Good Ole’ American Pie – A History Of the Golden Era Classic Treat
It’s the season for state fairs, which mean hamburgers, Coca-Cola, and good ole American fun. These are all considered a part of the American image, however, nothing seems more all American than a homemade apple pie! It is the one food that reminds us of holidays with our families, warm summer days, and crisp fall evenings like the beloved apple pie. In fact, many of us take great pride in being “as American as apple pie.”
However, apple pie isn’t quite “all” American.
The first written recipe was actually found in an English cookbook in the late 1300s. In fact, apples were involved in Asian and European cuisines and desserts for thousands of years before the 13 original colonies. Though different than the pies we know today, apple treats and pastries were a common delicacy in England in the late 14th century. These treats originally didn’t have the buttery crusts so many of us love due to the scarcity and costly nature of sugar at the time. The English loved pies so much that writers and poets would refer to them in romantic writings. Little did they know that that love for the delicious dessert would resonate in so many of our hearts all around the world. Finally, in the early 1500s, Dutch bakers introduced the infamous lattice-style crust.
Finally, edible apples made their way to North America in the mid-1600s and then came the rise of Johnny Appleseed and his apple-eating, carefree nature. Though he used apples mainly for hard cider, he brought fame to the fruit. But how, you’re probably still asking, did apple pie become the symbol of American patriotism? We’re getting there.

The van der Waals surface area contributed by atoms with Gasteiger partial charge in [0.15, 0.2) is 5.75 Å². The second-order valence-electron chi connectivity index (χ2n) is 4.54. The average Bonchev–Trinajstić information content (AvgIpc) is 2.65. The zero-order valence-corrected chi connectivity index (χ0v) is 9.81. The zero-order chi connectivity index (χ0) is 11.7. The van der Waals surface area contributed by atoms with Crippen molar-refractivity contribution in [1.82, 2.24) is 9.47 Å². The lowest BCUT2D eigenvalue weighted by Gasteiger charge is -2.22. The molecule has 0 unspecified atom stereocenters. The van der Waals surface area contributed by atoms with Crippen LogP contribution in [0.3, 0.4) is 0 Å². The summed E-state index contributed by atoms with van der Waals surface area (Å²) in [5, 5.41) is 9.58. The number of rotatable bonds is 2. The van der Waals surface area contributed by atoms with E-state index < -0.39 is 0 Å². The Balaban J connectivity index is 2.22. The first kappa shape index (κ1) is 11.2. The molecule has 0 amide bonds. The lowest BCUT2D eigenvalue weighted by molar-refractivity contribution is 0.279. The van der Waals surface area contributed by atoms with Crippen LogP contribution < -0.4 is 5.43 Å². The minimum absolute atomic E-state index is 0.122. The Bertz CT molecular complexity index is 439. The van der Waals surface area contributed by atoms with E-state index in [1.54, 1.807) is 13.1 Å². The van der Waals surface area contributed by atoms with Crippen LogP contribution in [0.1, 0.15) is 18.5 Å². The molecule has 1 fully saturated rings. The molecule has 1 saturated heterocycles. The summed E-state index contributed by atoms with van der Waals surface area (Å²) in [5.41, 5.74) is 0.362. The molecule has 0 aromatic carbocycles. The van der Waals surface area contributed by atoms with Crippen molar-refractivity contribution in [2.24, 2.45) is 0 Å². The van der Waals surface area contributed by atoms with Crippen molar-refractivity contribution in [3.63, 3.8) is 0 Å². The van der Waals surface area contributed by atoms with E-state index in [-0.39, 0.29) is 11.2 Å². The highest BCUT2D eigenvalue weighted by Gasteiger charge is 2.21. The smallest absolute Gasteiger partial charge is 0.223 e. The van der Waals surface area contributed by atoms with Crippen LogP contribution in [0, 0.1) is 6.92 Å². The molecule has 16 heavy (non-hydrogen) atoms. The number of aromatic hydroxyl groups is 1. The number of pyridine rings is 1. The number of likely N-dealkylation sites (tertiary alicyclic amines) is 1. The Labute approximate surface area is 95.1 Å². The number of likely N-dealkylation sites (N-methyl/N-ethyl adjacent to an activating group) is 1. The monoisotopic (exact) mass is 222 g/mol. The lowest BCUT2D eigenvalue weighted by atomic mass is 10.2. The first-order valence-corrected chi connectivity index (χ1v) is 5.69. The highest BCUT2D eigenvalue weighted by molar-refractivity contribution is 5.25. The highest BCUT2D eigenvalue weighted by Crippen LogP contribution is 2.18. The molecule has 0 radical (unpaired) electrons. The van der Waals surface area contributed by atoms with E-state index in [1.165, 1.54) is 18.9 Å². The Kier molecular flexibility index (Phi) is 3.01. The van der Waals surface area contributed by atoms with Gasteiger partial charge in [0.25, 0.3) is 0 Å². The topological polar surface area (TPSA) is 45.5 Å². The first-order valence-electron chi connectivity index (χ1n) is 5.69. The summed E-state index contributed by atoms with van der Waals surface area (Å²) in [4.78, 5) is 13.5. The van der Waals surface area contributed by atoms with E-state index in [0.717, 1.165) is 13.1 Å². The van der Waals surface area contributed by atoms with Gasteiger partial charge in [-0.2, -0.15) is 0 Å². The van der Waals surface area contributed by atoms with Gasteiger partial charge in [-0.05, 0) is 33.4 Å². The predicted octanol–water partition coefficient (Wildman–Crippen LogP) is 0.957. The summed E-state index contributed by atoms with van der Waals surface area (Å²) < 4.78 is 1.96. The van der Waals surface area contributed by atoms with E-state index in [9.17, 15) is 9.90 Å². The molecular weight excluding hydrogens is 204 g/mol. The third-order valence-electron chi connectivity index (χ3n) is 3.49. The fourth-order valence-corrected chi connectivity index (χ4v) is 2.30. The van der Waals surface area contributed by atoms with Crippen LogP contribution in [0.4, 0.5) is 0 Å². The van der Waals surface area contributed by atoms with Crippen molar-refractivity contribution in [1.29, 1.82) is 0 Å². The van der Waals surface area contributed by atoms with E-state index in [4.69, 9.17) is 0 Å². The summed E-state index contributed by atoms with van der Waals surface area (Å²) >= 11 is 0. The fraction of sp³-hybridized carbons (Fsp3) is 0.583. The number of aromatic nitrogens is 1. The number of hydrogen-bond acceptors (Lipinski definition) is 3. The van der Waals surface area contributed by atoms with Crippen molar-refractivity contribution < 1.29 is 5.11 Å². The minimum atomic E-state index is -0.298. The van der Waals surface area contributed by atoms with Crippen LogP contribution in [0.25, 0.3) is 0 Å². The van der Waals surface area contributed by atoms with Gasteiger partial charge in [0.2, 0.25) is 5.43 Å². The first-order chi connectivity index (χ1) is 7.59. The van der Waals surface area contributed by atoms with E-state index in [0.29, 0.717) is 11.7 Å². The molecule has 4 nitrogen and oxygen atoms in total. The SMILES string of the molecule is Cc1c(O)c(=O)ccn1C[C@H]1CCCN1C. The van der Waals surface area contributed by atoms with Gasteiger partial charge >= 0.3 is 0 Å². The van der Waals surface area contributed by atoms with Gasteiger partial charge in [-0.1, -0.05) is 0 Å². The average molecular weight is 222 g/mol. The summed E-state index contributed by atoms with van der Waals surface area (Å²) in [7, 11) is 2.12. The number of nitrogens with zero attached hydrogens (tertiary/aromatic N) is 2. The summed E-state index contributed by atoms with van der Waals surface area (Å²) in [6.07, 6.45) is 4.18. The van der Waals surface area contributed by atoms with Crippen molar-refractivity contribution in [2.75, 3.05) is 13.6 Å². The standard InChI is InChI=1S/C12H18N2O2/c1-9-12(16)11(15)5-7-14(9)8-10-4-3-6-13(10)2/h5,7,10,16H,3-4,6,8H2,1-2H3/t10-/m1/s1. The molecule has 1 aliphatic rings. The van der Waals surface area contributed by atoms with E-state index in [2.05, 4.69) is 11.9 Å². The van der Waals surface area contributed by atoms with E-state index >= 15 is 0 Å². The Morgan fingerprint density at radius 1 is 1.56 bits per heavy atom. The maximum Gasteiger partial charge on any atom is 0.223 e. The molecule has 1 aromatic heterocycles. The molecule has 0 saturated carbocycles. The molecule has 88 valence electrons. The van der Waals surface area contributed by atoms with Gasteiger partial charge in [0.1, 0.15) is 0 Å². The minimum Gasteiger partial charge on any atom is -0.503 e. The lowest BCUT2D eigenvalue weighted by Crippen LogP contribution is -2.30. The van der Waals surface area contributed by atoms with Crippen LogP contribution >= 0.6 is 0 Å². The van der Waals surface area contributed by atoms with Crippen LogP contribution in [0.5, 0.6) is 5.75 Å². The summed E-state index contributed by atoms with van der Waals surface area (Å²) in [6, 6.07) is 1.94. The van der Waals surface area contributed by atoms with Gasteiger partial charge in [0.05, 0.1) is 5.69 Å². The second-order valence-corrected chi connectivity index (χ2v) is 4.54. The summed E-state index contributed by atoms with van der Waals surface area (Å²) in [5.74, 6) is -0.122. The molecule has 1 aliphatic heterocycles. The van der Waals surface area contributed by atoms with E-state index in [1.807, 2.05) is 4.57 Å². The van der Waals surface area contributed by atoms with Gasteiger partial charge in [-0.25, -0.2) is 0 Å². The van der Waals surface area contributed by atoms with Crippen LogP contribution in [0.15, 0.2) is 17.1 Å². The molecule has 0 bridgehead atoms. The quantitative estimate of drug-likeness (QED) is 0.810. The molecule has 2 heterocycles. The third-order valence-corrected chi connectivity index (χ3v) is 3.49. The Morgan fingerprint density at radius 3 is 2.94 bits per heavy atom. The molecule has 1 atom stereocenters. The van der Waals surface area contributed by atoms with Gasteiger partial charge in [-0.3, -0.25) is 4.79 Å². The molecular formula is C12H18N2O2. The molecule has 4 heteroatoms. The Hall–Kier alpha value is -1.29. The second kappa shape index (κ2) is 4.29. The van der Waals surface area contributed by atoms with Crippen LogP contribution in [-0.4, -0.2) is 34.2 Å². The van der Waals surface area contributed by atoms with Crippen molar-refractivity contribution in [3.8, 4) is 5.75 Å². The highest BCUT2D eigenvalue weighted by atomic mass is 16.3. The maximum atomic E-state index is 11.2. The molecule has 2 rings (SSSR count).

Though apples were consumed for thousands of years around the world, the first instance of apple pie consumption wasn’t until the late 1600s when it was brought over by European immigrants. During the 1700s, Pennsylvania Dutch women discovered methods of preserving apples, which made them available all year around. Soon, American settlers began declaring apple pies as “uniquely American.” Hundreds of years later, apple pies were then considered undeniably American. Then came the turn of the 20th century when a New York Times editor reported that “anyone who knows the secret of our strength as a nation and the foundation of our industrial supremacy must admit…pie is the American synonym of prosperity…Pie is the food of the heroic. No pie-eating people can be permanently vanquished.” Well said…well said.
It wasn’t until WWII did the phrase “as American as apple pie” truly become popular. Soldiers would often reference their mothers and apple pie as things reasons they were fighting in the war. According to the American Pie Council, Americans consume $700 million worth of retail pies annually. This doesn’t even include those that are homemade or sold by restaurants or small bakeries. Other countries may trump us in general apple consumption, but America has taken the delicious dessert of apple pie to extraordinary heights with love and admiration. Regardless of its origination, apple pie is a symbol of pride and patriotism that will forever be unique to America. I mean, come on, don’t you just love coming home to a house smelling of apple pie? I know we do.